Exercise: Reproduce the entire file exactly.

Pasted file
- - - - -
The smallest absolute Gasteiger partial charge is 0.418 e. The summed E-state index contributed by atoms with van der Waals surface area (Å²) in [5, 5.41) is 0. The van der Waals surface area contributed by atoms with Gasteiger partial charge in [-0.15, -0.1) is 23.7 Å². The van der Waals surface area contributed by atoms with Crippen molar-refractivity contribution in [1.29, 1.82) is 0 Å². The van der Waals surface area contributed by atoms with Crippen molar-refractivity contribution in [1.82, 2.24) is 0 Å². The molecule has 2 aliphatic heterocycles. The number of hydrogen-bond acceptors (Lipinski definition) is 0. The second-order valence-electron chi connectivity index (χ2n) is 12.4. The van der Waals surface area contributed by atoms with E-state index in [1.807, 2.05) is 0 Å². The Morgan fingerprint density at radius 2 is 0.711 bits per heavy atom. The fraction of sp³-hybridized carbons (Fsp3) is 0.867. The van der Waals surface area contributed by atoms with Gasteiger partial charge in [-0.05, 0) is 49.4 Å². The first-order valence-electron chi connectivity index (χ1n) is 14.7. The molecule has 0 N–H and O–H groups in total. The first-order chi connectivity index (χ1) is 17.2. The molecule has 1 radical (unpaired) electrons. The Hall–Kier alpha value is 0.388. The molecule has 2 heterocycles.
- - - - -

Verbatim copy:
The smallest absolute Gasteiger partial charge is 0.418 e. The summed E-state index contributed by atoms with van der Waals surface area (Å²) in [5, 5.41) is 0. The van der Waals surface area contributed by atoms with Gasteiger partial charge in [-0.15, -0.1) is 23.7 Å². The van der Waals surface area contributed by atoms with Crippen molar-refractivity contribution in [1.29, 1.82) is 0 Å². The van der Waals surface area contributed by atoms with Crippen molar-refractivity contribution in [1.82, 2.24) is 0 Å². The molecule has 2 aliphatic heterocycles. The number of hydrogen-bond acceptors (Lipinski definition) is 0. The second-order valence-electron chi connectivity index (χ2n) is 12.4. The van der Waals surface area contributed by atoms with E-state index in [1.807, 2.05) is 0 Å². The Morgan fingerprint density at radius 2 is 0.711 bits per heavy atom. The fraction of sp³-hybridized carbons (Fsp3) is 0.867. The van der Waals surface area contributed by atoms with Gasteiger partial charge in [-0.05, 0) is 49.4 Å². The first-order valence-electron chi connectivity index (χ1n) is 14.7. The molecule has 0 N–H and O–H groups in total. The first-order chi connectivity index (χ1) is 17.2. The molecule has 1 radical (unpaired) electrons. The Hall–Kier alpha value is 0.388. The molecule has 2 heterocycles.